Active recovery days – also known as rest days – are absolutely vital, regardless of what sport, activity or workouts you do. Your body requires these periods of rest and recuperation in order to reset before you get stuck into your next workout or training session.
Before you go thinking that a rest day gives you a pass to sloth out on the sofa watching your favourite Netflix series, we’ve got some news for you: this is not how your effectively utilise an active recovery day!
By including an active recovery into your weekly routine, it can be beneficial in sustaining and achieving in your chosen sport/activity.
What is active recovery?
The beauty of active recovery is that it varies from person to person. To help you understand it a little more, in basic terms, an active recovery session is a more leisurely workout in comparison to the regular one you would do if you were training on a usual day.
For example, if you are a road cyclist and you clock up 60 miles in a single ride with several thousand feet of climbing too, an active recovery day would include a shorter, less demanding ride.
A ride on an active recovery day would include fewer inclines and would be performed at a rate in which the heart rate remains in the zone two (just above resting). Essentially, an active recovery day involves less intensity compared to your typical sessions.
Why is it important to include active recovery?
The plus sides to including active recovery into your routine are plentiful, and there’s no getting away from their benefits to you as an athlete, no matter what activity you do.
For example, it helps to lower your heart rate. Studies have found that active recovery aids the body in flushing out the lactic acid in the blood quicker than if you were to not do so.
This means that your muscles can recover at a quicker rate and your body will be in better physical shape as a result, leaving you able to hit your next full session feeling fresher.
What should I do during an active recovery day?
Now that you know the important role active recovery plays in your routine as an athlete, you might be wondering what you can do to make the most of your rest day. We’ve listed four of the best things you can incorporate to help you be the best athlete possible.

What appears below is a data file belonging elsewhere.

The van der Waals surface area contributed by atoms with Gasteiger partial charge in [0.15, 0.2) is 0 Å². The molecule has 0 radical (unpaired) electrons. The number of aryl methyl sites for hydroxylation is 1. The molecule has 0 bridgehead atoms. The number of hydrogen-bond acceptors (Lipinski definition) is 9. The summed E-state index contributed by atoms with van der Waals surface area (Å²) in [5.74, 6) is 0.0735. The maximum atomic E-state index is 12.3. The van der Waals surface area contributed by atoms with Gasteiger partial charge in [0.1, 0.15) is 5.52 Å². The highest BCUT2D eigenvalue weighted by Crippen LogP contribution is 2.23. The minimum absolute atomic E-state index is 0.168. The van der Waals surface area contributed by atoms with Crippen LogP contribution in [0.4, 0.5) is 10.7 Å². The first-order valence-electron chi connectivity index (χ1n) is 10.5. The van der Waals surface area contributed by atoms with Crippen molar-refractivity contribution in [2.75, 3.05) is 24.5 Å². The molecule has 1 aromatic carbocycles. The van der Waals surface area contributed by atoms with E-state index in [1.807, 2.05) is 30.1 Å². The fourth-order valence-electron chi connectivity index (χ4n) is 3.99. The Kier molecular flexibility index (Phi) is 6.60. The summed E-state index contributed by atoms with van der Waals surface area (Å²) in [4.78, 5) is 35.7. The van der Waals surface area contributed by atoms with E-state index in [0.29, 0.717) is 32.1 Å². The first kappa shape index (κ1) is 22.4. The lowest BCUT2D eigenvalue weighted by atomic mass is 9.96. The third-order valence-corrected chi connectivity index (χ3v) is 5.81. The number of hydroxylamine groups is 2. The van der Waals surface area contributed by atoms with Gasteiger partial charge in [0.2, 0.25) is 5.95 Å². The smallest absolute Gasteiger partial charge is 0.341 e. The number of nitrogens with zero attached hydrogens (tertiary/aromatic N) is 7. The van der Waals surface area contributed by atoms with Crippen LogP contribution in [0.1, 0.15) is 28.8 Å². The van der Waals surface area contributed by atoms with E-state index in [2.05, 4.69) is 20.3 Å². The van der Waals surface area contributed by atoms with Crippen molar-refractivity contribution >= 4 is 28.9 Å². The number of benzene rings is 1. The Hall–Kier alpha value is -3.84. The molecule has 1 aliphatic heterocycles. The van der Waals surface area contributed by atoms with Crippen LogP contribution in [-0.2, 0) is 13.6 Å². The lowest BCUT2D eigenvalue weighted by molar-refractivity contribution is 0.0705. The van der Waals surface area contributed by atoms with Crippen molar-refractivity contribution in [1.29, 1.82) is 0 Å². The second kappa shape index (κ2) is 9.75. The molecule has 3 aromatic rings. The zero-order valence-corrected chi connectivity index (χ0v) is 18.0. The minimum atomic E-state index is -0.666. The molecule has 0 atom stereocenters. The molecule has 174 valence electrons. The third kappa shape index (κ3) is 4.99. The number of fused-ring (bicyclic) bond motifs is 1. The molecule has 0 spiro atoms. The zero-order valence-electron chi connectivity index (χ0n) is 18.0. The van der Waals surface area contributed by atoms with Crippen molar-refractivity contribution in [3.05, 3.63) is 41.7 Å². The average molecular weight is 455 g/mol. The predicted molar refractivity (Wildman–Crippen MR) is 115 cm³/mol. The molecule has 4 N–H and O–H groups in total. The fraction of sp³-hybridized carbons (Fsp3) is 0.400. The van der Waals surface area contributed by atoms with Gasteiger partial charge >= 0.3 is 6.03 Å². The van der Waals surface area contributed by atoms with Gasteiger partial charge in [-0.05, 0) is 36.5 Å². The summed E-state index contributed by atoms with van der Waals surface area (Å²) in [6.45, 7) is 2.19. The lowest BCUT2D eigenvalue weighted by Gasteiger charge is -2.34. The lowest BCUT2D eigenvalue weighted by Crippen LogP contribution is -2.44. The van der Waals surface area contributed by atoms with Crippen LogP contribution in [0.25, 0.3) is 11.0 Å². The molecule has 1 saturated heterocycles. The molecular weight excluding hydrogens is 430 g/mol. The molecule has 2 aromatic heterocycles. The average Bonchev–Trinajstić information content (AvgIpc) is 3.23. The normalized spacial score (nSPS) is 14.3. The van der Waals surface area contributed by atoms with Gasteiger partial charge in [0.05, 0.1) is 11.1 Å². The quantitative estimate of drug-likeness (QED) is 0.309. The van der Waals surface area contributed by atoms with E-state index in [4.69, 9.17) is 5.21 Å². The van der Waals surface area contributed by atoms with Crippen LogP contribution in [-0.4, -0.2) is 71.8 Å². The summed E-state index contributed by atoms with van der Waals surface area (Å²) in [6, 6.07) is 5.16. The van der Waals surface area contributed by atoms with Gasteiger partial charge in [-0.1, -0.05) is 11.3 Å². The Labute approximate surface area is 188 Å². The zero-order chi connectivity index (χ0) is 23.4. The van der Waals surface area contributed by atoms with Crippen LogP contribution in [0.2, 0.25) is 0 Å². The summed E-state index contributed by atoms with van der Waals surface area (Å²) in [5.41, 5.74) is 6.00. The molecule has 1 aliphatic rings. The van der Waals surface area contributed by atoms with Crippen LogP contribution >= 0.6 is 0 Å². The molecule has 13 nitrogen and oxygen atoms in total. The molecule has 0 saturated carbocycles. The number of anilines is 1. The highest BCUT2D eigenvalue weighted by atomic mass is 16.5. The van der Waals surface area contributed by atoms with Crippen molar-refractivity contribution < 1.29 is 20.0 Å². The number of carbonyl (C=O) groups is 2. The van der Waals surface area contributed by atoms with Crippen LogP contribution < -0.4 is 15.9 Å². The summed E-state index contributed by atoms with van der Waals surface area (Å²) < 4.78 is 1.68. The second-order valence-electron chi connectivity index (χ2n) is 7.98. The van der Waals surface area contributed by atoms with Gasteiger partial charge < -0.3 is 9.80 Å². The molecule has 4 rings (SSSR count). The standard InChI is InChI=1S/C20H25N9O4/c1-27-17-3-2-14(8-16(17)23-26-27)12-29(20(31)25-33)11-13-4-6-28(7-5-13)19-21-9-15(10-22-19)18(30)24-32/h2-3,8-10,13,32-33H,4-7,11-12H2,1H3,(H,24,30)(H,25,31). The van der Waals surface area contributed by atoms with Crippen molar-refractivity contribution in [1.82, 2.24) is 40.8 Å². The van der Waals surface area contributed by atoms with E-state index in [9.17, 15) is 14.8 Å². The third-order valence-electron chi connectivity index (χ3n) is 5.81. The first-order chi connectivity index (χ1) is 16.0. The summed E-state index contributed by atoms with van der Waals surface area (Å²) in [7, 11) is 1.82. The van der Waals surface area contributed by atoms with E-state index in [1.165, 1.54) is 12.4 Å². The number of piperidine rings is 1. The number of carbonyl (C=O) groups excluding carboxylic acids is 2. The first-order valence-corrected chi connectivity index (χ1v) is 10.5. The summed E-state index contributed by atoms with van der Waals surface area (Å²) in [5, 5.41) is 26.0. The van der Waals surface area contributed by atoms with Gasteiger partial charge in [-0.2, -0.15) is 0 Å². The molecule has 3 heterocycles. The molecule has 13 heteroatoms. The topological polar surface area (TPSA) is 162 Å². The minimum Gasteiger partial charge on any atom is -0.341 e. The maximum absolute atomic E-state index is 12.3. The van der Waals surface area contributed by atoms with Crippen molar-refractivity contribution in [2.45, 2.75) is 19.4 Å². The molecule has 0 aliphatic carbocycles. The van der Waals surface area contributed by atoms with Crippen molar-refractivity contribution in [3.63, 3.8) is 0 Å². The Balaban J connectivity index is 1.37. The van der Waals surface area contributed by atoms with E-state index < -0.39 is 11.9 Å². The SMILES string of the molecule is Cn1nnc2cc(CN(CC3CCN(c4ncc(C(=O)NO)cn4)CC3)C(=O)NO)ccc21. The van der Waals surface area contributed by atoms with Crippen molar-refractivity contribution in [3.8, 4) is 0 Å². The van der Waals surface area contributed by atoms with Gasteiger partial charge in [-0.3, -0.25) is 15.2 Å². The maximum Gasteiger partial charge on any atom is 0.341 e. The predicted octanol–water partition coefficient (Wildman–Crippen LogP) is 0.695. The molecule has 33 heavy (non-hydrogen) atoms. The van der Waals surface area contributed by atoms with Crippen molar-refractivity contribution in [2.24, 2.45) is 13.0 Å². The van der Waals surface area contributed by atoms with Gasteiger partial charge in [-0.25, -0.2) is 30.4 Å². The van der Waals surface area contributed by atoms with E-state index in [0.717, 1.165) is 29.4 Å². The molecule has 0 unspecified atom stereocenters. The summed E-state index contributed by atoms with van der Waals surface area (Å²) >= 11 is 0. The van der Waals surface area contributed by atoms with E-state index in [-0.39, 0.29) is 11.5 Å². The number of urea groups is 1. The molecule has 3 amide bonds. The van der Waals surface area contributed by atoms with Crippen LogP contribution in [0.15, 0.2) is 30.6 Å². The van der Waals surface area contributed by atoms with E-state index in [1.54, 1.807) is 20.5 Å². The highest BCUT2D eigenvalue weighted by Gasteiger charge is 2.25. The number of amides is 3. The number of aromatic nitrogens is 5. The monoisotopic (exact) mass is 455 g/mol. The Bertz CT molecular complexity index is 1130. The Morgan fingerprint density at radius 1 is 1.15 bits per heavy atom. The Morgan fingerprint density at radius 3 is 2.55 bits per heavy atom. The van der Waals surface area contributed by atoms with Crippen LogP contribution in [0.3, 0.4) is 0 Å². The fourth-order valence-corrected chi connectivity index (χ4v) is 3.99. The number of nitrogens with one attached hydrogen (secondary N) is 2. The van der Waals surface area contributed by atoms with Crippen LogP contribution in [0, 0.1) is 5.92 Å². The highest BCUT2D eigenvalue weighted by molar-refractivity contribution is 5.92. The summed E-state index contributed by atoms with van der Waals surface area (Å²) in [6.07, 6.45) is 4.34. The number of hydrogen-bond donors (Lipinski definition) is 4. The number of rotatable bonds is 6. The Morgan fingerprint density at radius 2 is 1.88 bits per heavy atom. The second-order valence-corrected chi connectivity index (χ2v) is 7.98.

1. Use a foam roller
Foam rolling, irrespective of your chosen activity, is a wonderful recovery-based string to your bow. By actively foam rolling on your recovery days, it permits a massage of your muscles that is as close to a sports massage as you can get without visiting the physio.
This helps with the prevention of stiffness and eases soreness. Additionally, by foam rolling, you can pinpoint areas in your body that might need some more attention, or even a bit more of a break, depending on what type of exercise you are doing.
2. Get walking
Walking is often very underestimated in terms of how beneficial it can be, particularly when used on active recovery days. Taking a walk isn’t just a resourceful mental health aid, it’s a great way to enjoy spending time when you aren’t focused on training.
What’s more, walking is effective at burning calories and has the ability to get your outdoors and moving around when you’re not on a training day. This is obviously a good thing, as it keeps the blood flowing and eases tightness, tension and improves your mood too!
As mentioned earlier, a steady ride in zone two is a wonderful way to recuperate from a heavy week of training sessions. It’s non-impact, so, therefore, helps protect your joints from suffering any damage, while you get to enjoy the cardio benefits.
You can go for a ride on a flat area, such as cycle trail or you can use a turbo trainer in your own home if you want to; either are just as effective.
It’s best to skip the spin classes though, as these are going to be way more intense than what is required on your active recovery days and you will risk suffering injury.
If you are keen on attending a class, then yoga is a sound option. By going to a yoga class, you will enable a better range of movement with the body, while also gaining the advantage of a good recovery.
Alternatively, you can go through around half an hour of stretching; starting from the top and working your way down.
Slumber experts, The Sleep Advisor, also promote yoga as a great way to relax and unwind too, so it’s always worth bearing in mind the additional benefits of a less intense activity to help you progress in your chosen field.
Just remember to take it easy with the activity you do on rest days. It is important to remember that your body won’t be able to reach its optimum level if you persist with continual intense training, so avoid burnout and use the active recovery day wisely.